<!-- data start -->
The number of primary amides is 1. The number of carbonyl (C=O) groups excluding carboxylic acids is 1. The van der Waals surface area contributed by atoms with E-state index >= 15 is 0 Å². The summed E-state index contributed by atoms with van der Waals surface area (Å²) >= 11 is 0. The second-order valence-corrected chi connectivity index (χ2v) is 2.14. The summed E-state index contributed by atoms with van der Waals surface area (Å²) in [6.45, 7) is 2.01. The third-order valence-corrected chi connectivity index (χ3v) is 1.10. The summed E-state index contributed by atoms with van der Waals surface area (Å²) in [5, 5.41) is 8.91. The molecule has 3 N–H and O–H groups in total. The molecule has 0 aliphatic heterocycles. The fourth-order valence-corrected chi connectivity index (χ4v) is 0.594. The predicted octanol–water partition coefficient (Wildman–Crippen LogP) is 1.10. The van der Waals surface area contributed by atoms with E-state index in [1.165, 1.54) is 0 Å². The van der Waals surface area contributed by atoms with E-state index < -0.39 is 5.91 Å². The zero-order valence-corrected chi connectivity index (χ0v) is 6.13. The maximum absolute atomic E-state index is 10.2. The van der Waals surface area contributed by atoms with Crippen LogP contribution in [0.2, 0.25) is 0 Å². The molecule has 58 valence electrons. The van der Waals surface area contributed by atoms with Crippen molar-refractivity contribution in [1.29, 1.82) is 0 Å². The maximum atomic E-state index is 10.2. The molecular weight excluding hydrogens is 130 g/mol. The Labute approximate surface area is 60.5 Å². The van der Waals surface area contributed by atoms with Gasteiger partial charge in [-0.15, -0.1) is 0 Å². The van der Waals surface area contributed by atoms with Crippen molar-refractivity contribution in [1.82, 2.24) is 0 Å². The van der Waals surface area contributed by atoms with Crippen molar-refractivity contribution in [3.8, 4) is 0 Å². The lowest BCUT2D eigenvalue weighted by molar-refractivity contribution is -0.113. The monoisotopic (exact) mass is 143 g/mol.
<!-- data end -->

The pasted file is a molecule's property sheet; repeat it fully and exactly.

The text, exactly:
The number of primary amides is 1. The number of carbonyl (C=O) groups excluding carboxylic acids is 1. The van der Waals surface area contributed by atoms with E-state index >= 15 is 0 Å². The summed E-state index contributed by atoms with van der Waals surface area (Å²) >= 11 is 0. The second-order valence-corrected chi connectivity index (χ2v) is 2.14. The summed E-state index contributed by atoms with van der Waals surface area (Å²) in [6.45, 7) is 2.01. The third-order valence-corrected chi connectivity index (χ3v) is 1.10. The summed E-state index contributed by atoms with van der Waals surface area (Å²) in [5, 5.41) is 8.91. The molecule has 3 N–H and O–H groups in total. The molecule has 0 aliphatic heterocycles. The fourth-order valence-corrected chi connectivity index (χ4v) is 0.594. The predicted octanol–water partition coefficient (Wildman–Crippen LogP) is 1.10. The van der Waals surface area contributed by atoms with E-state index in [1.165, 1.54) is 0 Å². The van der Waals surface area contributed by atoms with E-state index < -0.39 is 5.91 Å². The zero-order valence-corrected chi connectivity index (χ0v) is 6.13. The maximum absolute atomic E-state index is 10.2. The van der Waals surface area contributed by atoms with Crippen LogP contribution in [0.2, 0.25) is 0 Å². The molecule has 58 valence electrons. The van der Waals surface area contributed by atoms with Crippen molar-refractivity contribution in [1.29, 1.82) is 0 Å². The maximum atomic E-state index is 10.2. The molecular weight excluding hydrogens is 130 g/mol. The Labute approximate surface area is 60.5 Å². The van der Waals surface area contributed by atoms with Gasteiger partial charge in [-0.15, -0.1) is 0 Å². The van der Waals surface area contributed by atoms with Crippen molar-refractivity contribution in [1.82, 2.24) is 0 Å². The van der Waals surface area contributed by atoms with Crippen molar-refractivity contribution in [3.8, 4) is 0 Å². The lowest BCUT2D eigenvalue weighted by molar-refractivity contribution is -0.113. The monoisotopic (exact) mass is 143 g/mol.